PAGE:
There will be tons of questions for bettors when the NBA resumes with an unprecedented format on July 30. Teams will spend a month going through individual workouts and team training camps before playing eight regular season games to finalize their playoff position and shake off the rust.
All games will be played at a neutral court in Orlando’s Disney World without fans. Players are going to be isolated, protected, and tested daily for coronavirus, so there is a lot more to the equation than basketball when it comes to betting on NBA futures.
In this article, we take a look at how the average age of playoff-bound teams could factor into their performance in the playoff bubble.
Traditionally, older teams have fared better in the later rounds of the NBA playoffs, but this format is anything but traditional.
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The elder statesmen
As of mid June, most sportsbooks have the Bucks (+240 at FanDuel Sportsbook), Lakers (+260), Clippers (+340), and Rockets (+1300) listed as the top four favorites to win the 2020 NBA championship.
It isn’t necessarily a coincidence that those are the four oldest teams in the NBA per median age. The Bucks and Rockets are tied for the oldest squads with an average age of 28.7, followed by the Lakers at 28.3, and then by the Clippers at 26.8. For comparison, the current No. 8 seed Grizzlies are the youngest team in the NBA with an average age of 22.8 and the league’s median age is 25.2, per RealGM.
Age tends to pay off in the playoffs because it often equates to experience. The last 10 NBA champions have had a combined median age of 28.7, with three of those teams (2007 Spurs, 2011 Mavs, and 2013 Heat) having had a median age over 30. The 2015 Warriors (median age of 26.9) were the youngest champion in today’s era.
While the stars on each of these championship teams might not be older than 30, their presence has drawn in valuable veterans who can play key roles in the playoffs. Giannis Antekounmpo, the likely repeat MVP, is only 25, but the Bucks have surrounded him with experienced players such as George Hill, Brook and Robin Lopez, Kyle Korver, Ersan Ilyasova, and Eric Bledsoe. And all of those players have at least nine years NBA experience.
The Lakers have those veterans and a leader (LeBron James) with 16 seasons under his belt and a league-record 10,049 minutes of postseason experience. With James out of the playoffs last year, Kawhi Leonard led the NBA with 939 postseason minutes en route to another Finals MVP. At 28, Kawhi is old enough to be considered a vet without the potential mileage concerns of the 35-year-old LeBron.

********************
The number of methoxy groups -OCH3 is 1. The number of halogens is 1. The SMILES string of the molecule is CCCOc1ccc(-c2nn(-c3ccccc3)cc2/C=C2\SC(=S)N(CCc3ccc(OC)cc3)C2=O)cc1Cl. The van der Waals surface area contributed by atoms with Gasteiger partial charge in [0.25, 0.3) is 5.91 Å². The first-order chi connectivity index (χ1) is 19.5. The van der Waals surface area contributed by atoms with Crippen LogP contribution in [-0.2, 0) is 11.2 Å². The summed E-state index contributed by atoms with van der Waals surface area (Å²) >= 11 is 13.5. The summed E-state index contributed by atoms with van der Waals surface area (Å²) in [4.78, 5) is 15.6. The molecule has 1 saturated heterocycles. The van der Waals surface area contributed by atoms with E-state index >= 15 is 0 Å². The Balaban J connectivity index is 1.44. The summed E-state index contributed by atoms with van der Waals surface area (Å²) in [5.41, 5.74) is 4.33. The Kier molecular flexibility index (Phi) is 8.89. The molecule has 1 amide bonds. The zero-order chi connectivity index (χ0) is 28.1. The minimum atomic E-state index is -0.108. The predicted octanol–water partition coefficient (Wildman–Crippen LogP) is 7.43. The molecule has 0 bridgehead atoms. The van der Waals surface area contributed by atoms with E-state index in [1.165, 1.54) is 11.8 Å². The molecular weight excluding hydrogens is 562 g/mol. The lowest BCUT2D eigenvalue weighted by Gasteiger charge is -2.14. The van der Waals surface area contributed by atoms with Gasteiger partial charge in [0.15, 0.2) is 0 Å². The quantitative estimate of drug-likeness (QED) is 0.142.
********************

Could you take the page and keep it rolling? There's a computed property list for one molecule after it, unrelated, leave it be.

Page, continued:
The young guns
Some of the teams on the fringe of making the playoffs out West are extremely young, such as the Grizzlies (22.8), Pelicans (24.6), Kings (25), and Blazers (25.1). But there are a few contenders in the East that are led by youth including the Celtics (24.3), Sixers (25.4), and Raptors (25.5).
For both the Celtics and Sixers, youth has led to chemistry problems in recent years, although Boston seems to be on the same page without Kyrie Irving. The Sixers, meanwhile, have been a mess this season. A mix of veterans and youth is always key, and Boston has seen an intangible lift by bringing in 30-year-old star Kemba Walker. The Sixers might have hoped for 34-year-old Al Horford to help with their locker room, but so far his presence hasn’t stabilized that team.
The Raptors had an average age of 27.3 during their title run last year. While they’re younger overall this year, key leaders Marc Gasol, Serge Ibaka, and Kyle Lowry have a combined 34 years of experience and young guns such as Pascal Siakam and Fred VanVleet thrived during their first postseason trials last season.
By the numbers it appears older teams have an advantage in the playoffs, but what about these playoffs?
There is a strong case to be made for youth thriving in empty arenas. Younger players are more prone to distraction and can struggle on the road in tough playoff environments. The games at Disney World should be played quietly with even more speed and spread teams such as the Celtics potentially finding an advantage with their athleticism relative to older teams that prefer a more physical style.
For veterans, increased rest should be the biggest advantage. Over the past few seasons, stars have taken key days off all year to prepare for a playoff marathon, and now they’ve had three-plus months to rest. Kawhi and LeBron should be ready to log nearly 1,000 minutes in these playoffs if they’re called upon to do so, while overworked guards like James Harden and Russell Westbrook will be able to start with fresh legs.
Quiet arenas should also help veteran teams call out defensive signals and make adjustments on the fly. It’s yet to be determined how the officials will be affected at a neutral site, but it’s quite possible that the clout of veteran stars like LeBron will ring louder than the heckles or cheers of a non-existent crowd.
Finally, don’t discount the importance of maturity when it comes to navigating the dangers of playing sports during a pandemic. The leadership of LeBron should help the Lakers stay on the same page and avoid risking their health by leaving the bubble. A mistake from one player could lead to a key suspension or spread the virus throughout the team and effectively end their season, so everyone has to be on the same page. There are plenty of younger teams and players mature enough to avoid those risks in the name of contending for a championship, but age often goes hand-in-hand with responsibility.